Insurance regulation is at a crossroads. Faced with an increasingly globalized and dynamic industry, the painful lessons of the financial crisis, dramatic and disruptive advancements in the use of technology, creeping protectionism and nationalism in many markets, competing regulatory agendas and good faith differences in regulatory approaches, insurance regulators are at an important juncture and have the chance to chart their course for the near to mid-term. The choices they make could lead to greater regulatory effectiveness and efficiencies, or result in further Balkanization of regulation and an ever heavier, costlier and at times conflicting set of regulatory rules for insurers. The potential impacts on the insurance industry and those consumers who rely on it are significant.
This paper reflects on the evolution of insurance regulation over the past decade (2007-2017) and offers thoughts on some of the critical choices regulators and the industry need to make going forward. In doing so, it focuses on developments primarily from the onset of the financial crisis and the regulatory response to the crisis. It looks at the positive developments that have taken place and some of the important lessons learned. It also examines what some consider to be misdirected activities and inevitable overreactions to the crisis. This paper considers certain critical new developments that may present regulators with the opportunity to reexamine and perhaps redirect their limited, finite regulatory resources. It is not intended to be a comprehensive report of all key developments during this period, but it aims to highlight some key initiatives and the critical regulatory policies that we believe deserve attention.
This paper reflects our personal views.* It does not reflect the particular views of any of our clients, although our views have certainly been developed as a result of many decades of advising insurers and other financial services industry players on regulatory matters. We hope this analysis will contribute to the ongoing and much needed discussion over the evolution of insurance regulatory policy globally. Getting that policy right matters.
THE CALM BEFORE THE STORM
On January 1, 2007, insurance regulation was centered largely on legal entity regulation with almost complete deference to the domiciliary regulator of the insurer. A focus on group supervision was emerging, but nascent. Insurance holding company regulation had a long tradition in the US, while Solvency II, which was being developed (work began in 2001) included a more robust and comprehensive approach to group supervision, in addition to many other provisions. Also, enterprise risk management requirements were beginning to take root.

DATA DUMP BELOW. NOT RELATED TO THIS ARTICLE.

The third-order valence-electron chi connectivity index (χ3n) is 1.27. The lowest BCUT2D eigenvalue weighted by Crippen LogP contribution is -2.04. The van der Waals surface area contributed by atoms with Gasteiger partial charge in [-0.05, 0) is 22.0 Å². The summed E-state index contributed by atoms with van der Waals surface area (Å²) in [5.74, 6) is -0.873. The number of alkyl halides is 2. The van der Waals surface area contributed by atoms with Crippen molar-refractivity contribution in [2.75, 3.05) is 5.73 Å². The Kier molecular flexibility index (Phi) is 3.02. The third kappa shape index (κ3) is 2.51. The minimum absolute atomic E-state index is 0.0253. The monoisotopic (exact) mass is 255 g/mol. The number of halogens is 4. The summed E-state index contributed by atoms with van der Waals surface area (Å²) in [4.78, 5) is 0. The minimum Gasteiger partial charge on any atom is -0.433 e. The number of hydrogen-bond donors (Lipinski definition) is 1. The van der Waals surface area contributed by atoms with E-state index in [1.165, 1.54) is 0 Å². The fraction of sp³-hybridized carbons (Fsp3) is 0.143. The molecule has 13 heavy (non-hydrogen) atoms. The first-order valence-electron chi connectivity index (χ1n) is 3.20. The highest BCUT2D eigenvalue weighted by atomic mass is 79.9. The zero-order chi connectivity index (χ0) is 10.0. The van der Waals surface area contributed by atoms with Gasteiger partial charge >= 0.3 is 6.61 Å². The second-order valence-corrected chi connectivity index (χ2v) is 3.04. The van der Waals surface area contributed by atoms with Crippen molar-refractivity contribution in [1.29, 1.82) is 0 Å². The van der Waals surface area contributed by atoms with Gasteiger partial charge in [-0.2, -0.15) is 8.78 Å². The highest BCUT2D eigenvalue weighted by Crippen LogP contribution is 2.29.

At the same time, the International Association of Insurance Supervisors (IAIS) was working on efforts to improve cooperation and communication among global regulators. They were also beginning to talk about common structures and common standards for assessing capital adequacy and solvency. Corporate governance and risk management practices were also emerging on their agenda, along with finite reinsurance concerns, insurance fraud and related matters. In February 2007, the IMS adopted its Multilateral Memorandum of Understanding, which it hailed as a breakthrough to promote close cooperation and information exchange among insurance supervisors.
Overall, however, it was an era of relative regulatory calm, albeit with increasing activity among global regulators.
By mid-2007, the landscape had changed radically, as global financial markets began to shudder. The early trauma was to the banking sector. It was not until mid-2008 that the crisis hit the insurance industry. Memories are short, but in September/ October 2008 the financial system was close to the precipice in its worst crisis since the Great Depression. In just a six- week period in September/October 2008: (a) the US took control of Fannie Mae and Freddie Mac; (b) Lehman Brothers filed for bankruptcy; (c) Merrill Lynch announced its sale to Bank of America; (d) the Federal Reserve extended a $85 billion credit facility to AIG; (e) the Reserve Primary Money Fund NAV fell to below $1;(f) Goldman Sachs and Morgan Stanley converted to bank holding companies largely to have access to the Federal Reserve Discount Window; (g) WaMu Bank failed and was sold toJP Morgan; and (h) Wachovia Bank was sold to Wells Fargo.
Although it is true that the financial crisis was primarily a banking and capital markets crisis, and not an insurance crisis, the near collapse of AIG made it inevitable that there would be enhanced prudential regulation for insurers, particularly non-bank systemically important financial institutions.